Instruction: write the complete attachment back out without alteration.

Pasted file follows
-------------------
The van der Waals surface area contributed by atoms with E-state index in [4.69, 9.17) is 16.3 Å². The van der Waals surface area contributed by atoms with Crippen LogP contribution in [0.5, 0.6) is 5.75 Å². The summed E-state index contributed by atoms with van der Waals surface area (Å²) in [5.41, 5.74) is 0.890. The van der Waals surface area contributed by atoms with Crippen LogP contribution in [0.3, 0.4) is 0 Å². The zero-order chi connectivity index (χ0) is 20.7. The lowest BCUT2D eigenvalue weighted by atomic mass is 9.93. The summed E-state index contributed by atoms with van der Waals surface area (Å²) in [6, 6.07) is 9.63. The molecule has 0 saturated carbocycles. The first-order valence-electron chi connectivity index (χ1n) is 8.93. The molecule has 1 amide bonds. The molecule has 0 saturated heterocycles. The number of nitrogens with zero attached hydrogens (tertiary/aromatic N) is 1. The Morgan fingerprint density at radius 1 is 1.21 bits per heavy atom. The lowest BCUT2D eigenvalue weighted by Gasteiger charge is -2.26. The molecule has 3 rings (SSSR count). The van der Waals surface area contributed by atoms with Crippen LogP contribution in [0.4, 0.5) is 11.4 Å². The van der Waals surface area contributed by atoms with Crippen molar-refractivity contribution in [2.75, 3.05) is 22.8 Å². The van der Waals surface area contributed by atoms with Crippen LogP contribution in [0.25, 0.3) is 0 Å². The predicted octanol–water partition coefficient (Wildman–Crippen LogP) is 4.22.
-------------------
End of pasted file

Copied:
The van der Waals surface area contributed by atoms with E-state index in [4.69, 9.17) is 16.3 Å². The van der Waals surface area contributed by atoms with Crippen LogP contribution in [0.5, 0.6) is 5.75 Å². The summed E-state index contributed by atoms with van der Waals surface area (Å²) in [5.41, 5.74) is 0.890. The van der Waals surface area contributed by atoms with Crippen LogP contribution in [0.3, 0.4) is 0 Å². The zero-order chi connectivity index (χ0) is 20.7. The lowest BCUT2D eigenvalue weighted by atomic mass is 9.93. The summed E-state index contributed by atoms with van der Waals surface area (Å²) in [6, 6.07) is 9.63. The molecule has 0 saturated carbocycles. The first-order valence-electron chi connectivity index (χ1n) is 8.93. The molecule has 1 amide bonds. The molecule has 0 saturated heterocycles. The number of nitrogens with zero attached hydrogens (tertiary/aromatic N) is 1. The Morgan fingerprint density at radius 1 is 1.21 bits per heavy atom. The lowest BCUT2D eigenvalue weighted by Gasteiger charge is -2.26. The molecule has 3 rings (SSSR count). The van der Waals surface area contributed by atoms with Crippen LogP contribution in [0.4, 0.5) is 11.4 Å². The van der Waals surface area contributed by atoms with Crippen molar-refractivity contribution in [2.75, 3.05) is 22.8 Å². The van der Waals surface area contributed by atoms with Crippen LogP contribution in [0.25, 0.3) is 0 Å². The predicted octanol–water partition coefficient (Wildman–Crippen LogP) is 4.22.